Getting to the future: learn, unlearn, persist. Repeat.
Learning is hard.
It is tiring.
It takes humility.
It punches your ego in the nose.
It often takes more than one try to work new things out and, with every frustrated effort, a spectre of failure looms.
Learning entails staying with the “not knowing”, for however long it takes, grappling with the confusing space between blissful ignorance and knowledge. The half light that comes before comprehension. Where you bump into furniture, lose your way and wonder why you are doing all this in the first place.
Nobody likes this process. Of being powerless and confused.
Some of us just get addicted to the incredible feeling that comes the moment when comprehension dawns. So we go through the process of learning again and again, endure the powerlessness and enforced humility of becoming a student each day for the heady rush or attaining understanding. Eventually.
It’s an acquired taste. You learn to like it.
But even when you love the high, the process is hard.
Learning is hard.
Unlearning is harder.
Because not only do you need to go through the painful process of learning. You need to do all that at the same time as telling yourself that the warm, well-lit familiarity just within reach has to be abandoned. You have to grapple in the dark instead. You have to move away from the answer you have and seek a new one. You have to make your own life difficult.
When put that way, it doesn’t even sound like good sense let alone a newly essential part of corporate life.
But unlearning is the only path to survival. Even if you can’t learn to like that, you learn to value it.
Because our industry is changing faster than our humans and what we taught our teams about how we do things and most importantly why we do them has changed so fundamentally that new things have to be learned, old things unlearned and habits broken. All at once.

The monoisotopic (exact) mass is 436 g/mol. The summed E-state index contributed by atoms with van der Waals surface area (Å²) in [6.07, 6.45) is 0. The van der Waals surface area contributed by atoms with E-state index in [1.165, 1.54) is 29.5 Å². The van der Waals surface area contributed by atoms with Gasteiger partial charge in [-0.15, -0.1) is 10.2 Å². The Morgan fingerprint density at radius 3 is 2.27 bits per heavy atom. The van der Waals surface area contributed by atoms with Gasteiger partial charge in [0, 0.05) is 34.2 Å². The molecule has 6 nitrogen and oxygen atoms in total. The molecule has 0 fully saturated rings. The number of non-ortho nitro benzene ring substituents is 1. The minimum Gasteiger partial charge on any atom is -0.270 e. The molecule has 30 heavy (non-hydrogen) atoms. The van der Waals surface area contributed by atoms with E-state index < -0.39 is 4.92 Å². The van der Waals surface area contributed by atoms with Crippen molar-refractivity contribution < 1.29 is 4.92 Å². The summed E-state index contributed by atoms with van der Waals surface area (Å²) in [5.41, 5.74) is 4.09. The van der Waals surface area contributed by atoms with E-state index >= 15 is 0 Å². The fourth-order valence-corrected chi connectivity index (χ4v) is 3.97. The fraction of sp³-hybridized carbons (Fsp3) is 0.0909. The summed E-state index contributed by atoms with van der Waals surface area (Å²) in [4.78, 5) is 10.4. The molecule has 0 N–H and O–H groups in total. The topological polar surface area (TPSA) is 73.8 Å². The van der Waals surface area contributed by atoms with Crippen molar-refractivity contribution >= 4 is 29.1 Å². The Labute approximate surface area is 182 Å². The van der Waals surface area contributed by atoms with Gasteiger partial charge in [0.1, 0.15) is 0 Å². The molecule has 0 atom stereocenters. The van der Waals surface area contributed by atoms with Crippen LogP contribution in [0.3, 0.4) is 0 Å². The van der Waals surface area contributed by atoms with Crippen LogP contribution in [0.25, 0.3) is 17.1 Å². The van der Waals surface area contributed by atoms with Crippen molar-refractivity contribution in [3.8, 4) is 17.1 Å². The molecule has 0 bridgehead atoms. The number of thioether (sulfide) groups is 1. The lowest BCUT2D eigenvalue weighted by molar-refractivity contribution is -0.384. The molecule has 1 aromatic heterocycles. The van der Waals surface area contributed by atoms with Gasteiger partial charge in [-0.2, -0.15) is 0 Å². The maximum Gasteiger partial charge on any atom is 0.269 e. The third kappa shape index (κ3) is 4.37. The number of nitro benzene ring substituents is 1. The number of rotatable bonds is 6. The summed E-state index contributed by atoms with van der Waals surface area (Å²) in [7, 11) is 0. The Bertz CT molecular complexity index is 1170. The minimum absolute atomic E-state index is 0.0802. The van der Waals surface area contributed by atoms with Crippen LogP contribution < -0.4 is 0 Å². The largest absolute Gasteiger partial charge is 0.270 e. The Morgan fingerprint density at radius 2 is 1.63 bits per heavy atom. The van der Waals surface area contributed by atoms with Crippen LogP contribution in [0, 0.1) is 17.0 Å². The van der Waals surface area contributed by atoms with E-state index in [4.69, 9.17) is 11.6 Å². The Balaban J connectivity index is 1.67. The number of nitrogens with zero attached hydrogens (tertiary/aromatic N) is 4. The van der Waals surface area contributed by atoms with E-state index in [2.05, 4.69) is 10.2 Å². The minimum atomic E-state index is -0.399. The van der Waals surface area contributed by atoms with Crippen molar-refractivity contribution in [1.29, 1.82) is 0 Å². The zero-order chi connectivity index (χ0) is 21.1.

And that is the hardest ask of all.
Habits are comfort.
They deliver results while your brain is blissfully on auto pilot.
Making coffee. Brushing your teeth. Looking over Nostro Vostro accounts.
Little habits informed by the way we have always done things. In turn informed by the things we knew to be true.
And now we have to unlearn those. Because new truths have emerged. Regulation has changed, the market has changed, the art of the possible has changed.
And the basic morality of banking is changing.
And the small habits of good people are not changing fast enough, habits that were informed by grand narratives that accepted hidden charges, delays and faceless corporate stonewalling. Narratives that increasingly hold no water, truth or value.
And although folks in innovation centres are learning new things fast, they are not teaching their colleagues in the branches or at the corporate RM desks fast enough. And if the learning is slow, the unlearning is as good as not happening. And our little habits, our bad habits, persist and colour
what banking is like for people despite all our digital riches and billions spent on transformation.
You know I am right.
Your bank is not implementing Swift gpi until the deadline even though it is better for customers.
Your SME accounts are retail accounts with a fee.
Some of your clients stop paying fees as funds reach maturity because they were pushy one year during negotiations and then you forgot to revise prices.